That gutsy determination to keep going and not to allow setbacks to discourage you is the key to a vital life. You fight back when adversity comes your way. You don’t give in to discouragement or self-pity. You take control of the situation rather than have the situation take control of you. It was the famous psychologist William James who said that we cannot control our situation but we can control our response to the situation. In other words, we have more power about our lives than we think. You can heal from that divorce. You can rebound from that school failure. You can come back after you lose that job. You can overcome that addiction. If the Gospel means anything, it means there is hope. God doesn’t abandon us or forsake us. And so we fight on because God is here, God is with us, and God will get us through whatever difficulties and challenges come our way.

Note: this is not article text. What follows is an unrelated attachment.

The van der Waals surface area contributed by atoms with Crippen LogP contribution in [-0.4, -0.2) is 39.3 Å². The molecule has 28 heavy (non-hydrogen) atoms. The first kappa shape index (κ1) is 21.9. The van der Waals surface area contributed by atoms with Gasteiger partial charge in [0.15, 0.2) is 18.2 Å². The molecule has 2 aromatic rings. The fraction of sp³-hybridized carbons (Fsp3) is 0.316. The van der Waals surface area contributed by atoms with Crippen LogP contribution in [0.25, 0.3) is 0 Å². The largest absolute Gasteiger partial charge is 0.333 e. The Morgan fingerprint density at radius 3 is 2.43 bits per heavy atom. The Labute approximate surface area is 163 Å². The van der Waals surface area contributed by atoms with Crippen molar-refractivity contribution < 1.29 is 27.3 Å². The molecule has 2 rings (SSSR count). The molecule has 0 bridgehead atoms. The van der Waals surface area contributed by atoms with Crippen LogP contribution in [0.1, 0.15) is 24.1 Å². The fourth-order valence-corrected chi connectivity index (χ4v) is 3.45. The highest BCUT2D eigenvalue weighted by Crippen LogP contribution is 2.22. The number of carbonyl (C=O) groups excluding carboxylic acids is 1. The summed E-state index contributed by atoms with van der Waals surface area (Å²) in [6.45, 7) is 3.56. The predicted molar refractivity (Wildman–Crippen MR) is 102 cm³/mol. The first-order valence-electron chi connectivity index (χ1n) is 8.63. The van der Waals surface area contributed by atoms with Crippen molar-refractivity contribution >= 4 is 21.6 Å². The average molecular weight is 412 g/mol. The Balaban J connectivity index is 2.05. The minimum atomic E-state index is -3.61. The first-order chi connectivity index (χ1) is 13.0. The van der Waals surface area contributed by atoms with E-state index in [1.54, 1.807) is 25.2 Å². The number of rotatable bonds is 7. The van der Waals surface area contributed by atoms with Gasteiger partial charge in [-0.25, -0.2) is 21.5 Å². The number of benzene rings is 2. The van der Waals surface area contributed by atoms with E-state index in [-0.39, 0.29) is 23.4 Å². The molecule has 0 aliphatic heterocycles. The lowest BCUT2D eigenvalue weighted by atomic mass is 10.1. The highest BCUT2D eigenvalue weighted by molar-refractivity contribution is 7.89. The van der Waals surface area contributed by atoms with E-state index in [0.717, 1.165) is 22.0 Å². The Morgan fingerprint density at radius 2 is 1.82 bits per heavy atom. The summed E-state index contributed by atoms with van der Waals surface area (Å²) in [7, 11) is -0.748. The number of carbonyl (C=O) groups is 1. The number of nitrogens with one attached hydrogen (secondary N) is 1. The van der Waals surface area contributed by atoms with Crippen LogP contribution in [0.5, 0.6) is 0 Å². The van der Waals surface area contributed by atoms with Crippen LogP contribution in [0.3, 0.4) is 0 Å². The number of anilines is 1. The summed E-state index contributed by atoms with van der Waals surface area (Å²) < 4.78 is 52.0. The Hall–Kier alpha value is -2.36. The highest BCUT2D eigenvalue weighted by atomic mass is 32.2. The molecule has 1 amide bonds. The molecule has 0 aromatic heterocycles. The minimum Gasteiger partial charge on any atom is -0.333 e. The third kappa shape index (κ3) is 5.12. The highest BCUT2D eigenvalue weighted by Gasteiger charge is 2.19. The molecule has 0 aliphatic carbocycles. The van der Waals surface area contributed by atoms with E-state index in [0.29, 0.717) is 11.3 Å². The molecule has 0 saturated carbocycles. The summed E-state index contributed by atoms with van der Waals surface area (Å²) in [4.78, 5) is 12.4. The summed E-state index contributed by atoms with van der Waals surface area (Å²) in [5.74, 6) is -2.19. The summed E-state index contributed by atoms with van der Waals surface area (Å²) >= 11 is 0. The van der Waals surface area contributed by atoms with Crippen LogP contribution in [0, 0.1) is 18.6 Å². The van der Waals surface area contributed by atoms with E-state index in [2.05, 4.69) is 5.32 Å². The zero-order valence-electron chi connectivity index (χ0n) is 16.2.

When I was a priest in Pennsylvania, there was a wonderful medical doctor by the name of Dr. Connelly who was highly respected and much loved in the community. Dr. Connelly served in the United States Army Reserve as a medical officer. When the country embarked on the campaign to liberate Kuwait, Dr. Connelly’s regiment was mobilized and sent into battle. There he treated the wounded of several allied forces. And although he survived the end of the conflict, Dr. Connelly was killed a few days later when his vehicle ran over a landmine.